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Born: 1474
Died: 1548
FEast: Dec. 9th
Patron of:  
Indigenous People

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St. Juan Diego

Bio

 

 When Juan Diego was born in 1474, his given name was "Cuauhtlatoatzin", which means "talking eagle", and he lived in what is now Mexico City. His father died when he was young, so he went to live with his uncle. He was a very spiritual man in the Aztec religion, but when Franciscan missionaries arrived, he and his wife were among the very first group to be baptized Catholic. not much is mentioned about his wife in records, however, suggesting she may have passed away before Juan's apparition. It is also unclear whether or not he had any children.

Juan was very devoted to the faith, and would travel as far as he needed to learn more about it. It was in fact one morning while he was on his way (in a hurry) to Mass, on the outskirts of the city, that a radiant woman stopped him along the way and introduced herself to him in his own language as St. Mary. She told him that not only was she the mother of Jesus, but also the mother of all who lived in this land. She asked him also to build a chapel for her on the hill there, to serve as a place of peace for the distressed.

Juan took this request to the bishop, who did not believe him. When he encountered her again on his way back, he told her what the bishop had said, and that perhaps she needed to ask someone else to complete this mission - he did not think he was either worthy or capable enough. She refused, though, and said that she wanted only him.

Juan returned to the bishop at a later day to try again, and the bishop agreed this time if he would somehow be able to prove to him what he was seeing. When Juan encountered Mary again, she said she would give him a sign the next day.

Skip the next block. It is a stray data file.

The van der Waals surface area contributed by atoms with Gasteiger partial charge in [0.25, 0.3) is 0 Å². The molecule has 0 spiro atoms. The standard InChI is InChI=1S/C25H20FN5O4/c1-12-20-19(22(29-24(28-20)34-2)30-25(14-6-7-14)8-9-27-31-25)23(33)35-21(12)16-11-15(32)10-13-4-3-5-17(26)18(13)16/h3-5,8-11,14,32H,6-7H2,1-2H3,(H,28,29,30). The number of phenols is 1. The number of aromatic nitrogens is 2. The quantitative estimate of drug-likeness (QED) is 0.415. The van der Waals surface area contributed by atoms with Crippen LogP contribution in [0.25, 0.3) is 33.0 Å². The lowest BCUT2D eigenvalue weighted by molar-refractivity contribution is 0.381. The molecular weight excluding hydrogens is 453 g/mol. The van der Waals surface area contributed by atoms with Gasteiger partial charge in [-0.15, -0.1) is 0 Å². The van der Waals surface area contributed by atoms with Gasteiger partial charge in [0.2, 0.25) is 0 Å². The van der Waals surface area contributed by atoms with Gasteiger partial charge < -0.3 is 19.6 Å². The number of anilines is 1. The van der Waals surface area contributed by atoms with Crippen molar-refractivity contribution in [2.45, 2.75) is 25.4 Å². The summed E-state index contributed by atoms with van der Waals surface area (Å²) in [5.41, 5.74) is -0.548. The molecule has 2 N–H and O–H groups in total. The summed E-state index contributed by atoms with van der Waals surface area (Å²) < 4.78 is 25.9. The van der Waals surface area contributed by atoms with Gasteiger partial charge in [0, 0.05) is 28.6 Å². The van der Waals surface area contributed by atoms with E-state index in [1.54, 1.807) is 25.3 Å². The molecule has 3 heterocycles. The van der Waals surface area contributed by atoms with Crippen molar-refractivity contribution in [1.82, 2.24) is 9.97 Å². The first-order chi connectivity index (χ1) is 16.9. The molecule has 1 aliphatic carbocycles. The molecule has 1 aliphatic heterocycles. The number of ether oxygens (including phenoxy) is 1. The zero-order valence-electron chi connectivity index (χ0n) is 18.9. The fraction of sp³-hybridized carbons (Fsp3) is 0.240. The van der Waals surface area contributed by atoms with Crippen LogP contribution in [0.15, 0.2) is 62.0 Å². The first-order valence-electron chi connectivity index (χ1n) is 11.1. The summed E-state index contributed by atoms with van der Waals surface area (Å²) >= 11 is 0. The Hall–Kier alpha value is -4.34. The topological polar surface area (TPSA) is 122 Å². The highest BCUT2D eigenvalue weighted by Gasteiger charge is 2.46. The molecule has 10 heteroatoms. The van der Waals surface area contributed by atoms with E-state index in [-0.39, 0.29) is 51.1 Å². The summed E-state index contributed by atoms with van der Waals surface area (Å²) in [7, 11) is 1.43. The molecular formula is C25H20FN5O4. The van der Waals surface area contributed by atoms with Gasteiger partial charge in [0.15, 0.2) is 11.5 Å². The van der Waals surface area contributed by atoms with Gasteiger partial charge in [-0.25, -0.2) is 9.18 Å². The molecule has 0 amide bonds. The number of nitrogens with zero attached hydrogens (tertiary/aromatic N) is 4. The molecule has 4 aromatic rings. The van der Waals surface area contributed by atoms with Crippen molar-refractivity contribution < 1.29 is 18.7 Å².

That next day, however, his uncle fell very ill, and Juan had to stay to take care of him. Juan was distraught over the situation as he went to find a priest to look after his uncle, disappointed in missing his meeting with Mary as well. However, on his path, Mary appeared to him and asked him in his distress, "Am I not here, I who am your mother?" She told him that his uncle had already recovered while he was out, and asked him to instead climb the hill and gather flowers. It was not the time of year for flowers to be in bloom, and the hill usually only bore prickly shrubs and cactus, but Juan indeed found many flowers growing. He gathered them in his garment and returned to Mary, who blessed them and told him to bring them to the bishop.

When he arrived, he poured out the flowers, and they found the image of Mary on the cloth. All immediately believed him and agreed to his wishes.

He returned to his uncle the next day who was indeed cured. He told him about the miracle, and his uncle told him that he had seen Mary, too! She had told him to tell all of his miraculous cure and to back up his nephew's mission. She told him she was to be called "Guadalupe".

Juan Diego's cloak with Mary's image remained on display in a chapel and then the church while building proceeded on Tepeyac Hill. When the chapel was complete, a procession occurred to take the image to the hill. It was then that the first miracle surrounding the image occurred, when a participant was injured by an arrow and would have died but recovered fully in front of the image.

Juan Diego lived out the rest of his life on the hill, caring for the church and the people who made pilgrimages there.

The image is still on display there, and shows a young woman in native dress, who is likely pregnant and has wings that are similar to depictions of the wings of Aztec mythology. At the beginning of the 20th century, a bomb went off in the church in attempt to destroy the image, but though everything else was damaged, the image was not. It has since remained perfectly preserved.

In 2002, Pope John Paul II finally canonized Juan Diego, making him the first saint indigenous to the Americas, highlighting, in his speech, the beauty of Juan's faith that he was able to practice without losing his identity as an indigenous person.

Prayer

 

Your story is so important because it proves that God loves all people equally and that he has not forgotten the ones who are oppressed by humanity. That, in turn, proves to us that all people, regardless of heritage, place of birth, or color of skin must be treated as God‘s children. Show us how much we need diversity & How much we need each other. Amen.

Art Reflection

 

Juan Diego had quite a lot to process at once - and I wanted his face to show that. He holds the roses in his shirt right after realizing the image of Mary is imprinted on it. With this saint in particular, I wanted his clothing to be as representative of everyday, casual wear as possible. He had no idea what was about to happen, so he is wearing honest, casual things.

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